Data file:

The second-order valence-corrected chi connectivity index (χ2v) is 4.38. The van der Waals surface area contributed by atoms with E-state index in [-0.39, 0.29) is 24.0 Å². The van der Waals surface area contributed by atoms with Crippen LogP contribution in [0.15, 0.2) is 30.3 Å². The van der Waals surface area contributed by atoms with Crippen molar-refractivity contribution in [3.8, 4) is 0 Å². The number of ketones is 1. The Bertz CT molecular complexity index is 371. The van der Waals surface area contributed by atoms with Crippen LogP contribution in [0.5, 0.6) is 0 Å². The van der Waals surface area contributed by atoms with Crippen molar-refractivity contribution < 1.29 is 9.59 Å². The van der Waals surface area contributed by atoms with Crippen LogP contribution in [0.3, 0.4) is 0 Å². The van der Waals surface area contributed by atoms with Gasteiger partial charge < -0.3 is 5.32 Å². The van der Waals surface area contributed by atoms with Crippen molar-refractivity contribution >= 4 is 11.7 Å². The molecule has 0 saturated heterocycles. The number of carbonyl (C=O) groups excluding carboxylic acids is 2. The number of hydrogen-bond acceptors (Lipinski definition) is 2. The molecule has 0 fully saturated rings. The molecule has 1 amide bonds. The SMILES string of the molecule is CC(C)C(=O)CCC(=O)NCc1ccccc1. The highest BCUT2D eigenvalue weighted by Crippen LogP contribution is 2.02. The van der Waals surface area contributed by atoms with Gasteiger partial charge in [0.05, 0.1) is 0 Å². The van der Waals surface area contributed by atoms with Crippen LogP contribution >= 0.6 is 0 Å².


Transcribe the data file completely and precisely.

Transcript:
The second-order valence-corrected chi connectivity index (χ2v) is 4.38. The van der Waals surface area contributed by atoms with E-state index in [-0.39, 0.29) is 24.0 Å². The van der Waals surface area contributed by atoms with Crippen LogP contribution in [0.15, 0.2) is 30.3 Å². The van der Waals surface area contributed by atoms with Crippen molar-refractivity contribution in [3.8, 4) is 0 Å². The number of ketones is 1. The Bertz CT molecular complexity index is 371. The van der Waals surface area contributed by atoms with Crippen LogP contribution in [0.5, 0.6) is 0 Å². The van der Waals surface area contributed by atoms with Crippen molar-refractivity contribution < 1.29 is 9.59 Å². The van der Waals surface area contributed by atoms with Crippen LogP contribution in [0.3, 0.4) is 0 Å². The van der Waals surface area contributed by atoms with Gasteiger partial charge < -0.3 is 5.32 Å². The van der Waals surface area contributed by atoms with Crippen molar-refractivity contribution >= 4 is 11.7 Å². The molecule has 0 saturated heterocycles. The number of carbonyl (C=O) groups excluding carboxylic acids is 2. The number of hydrogen-bond acceptors (Lipinski definition) is 2. The molecule has 0 fully saturated rings. The molecule has 1 amide bonds. The SMILES string of the molecule is CC(C)C(=O)CCC(=O)NCc1ccccc1. The highest BCUT2D eigenvalue weighted by Crippen LogP contribution is 2.02. The van der Waals surface area contributed by atoms with Gasteiger partial charge in [0.05, 0.1) is 0 Å². The van der Waals surface area contributed by atoms with Crippen LogP contribution >= 0.6 is 0 Å².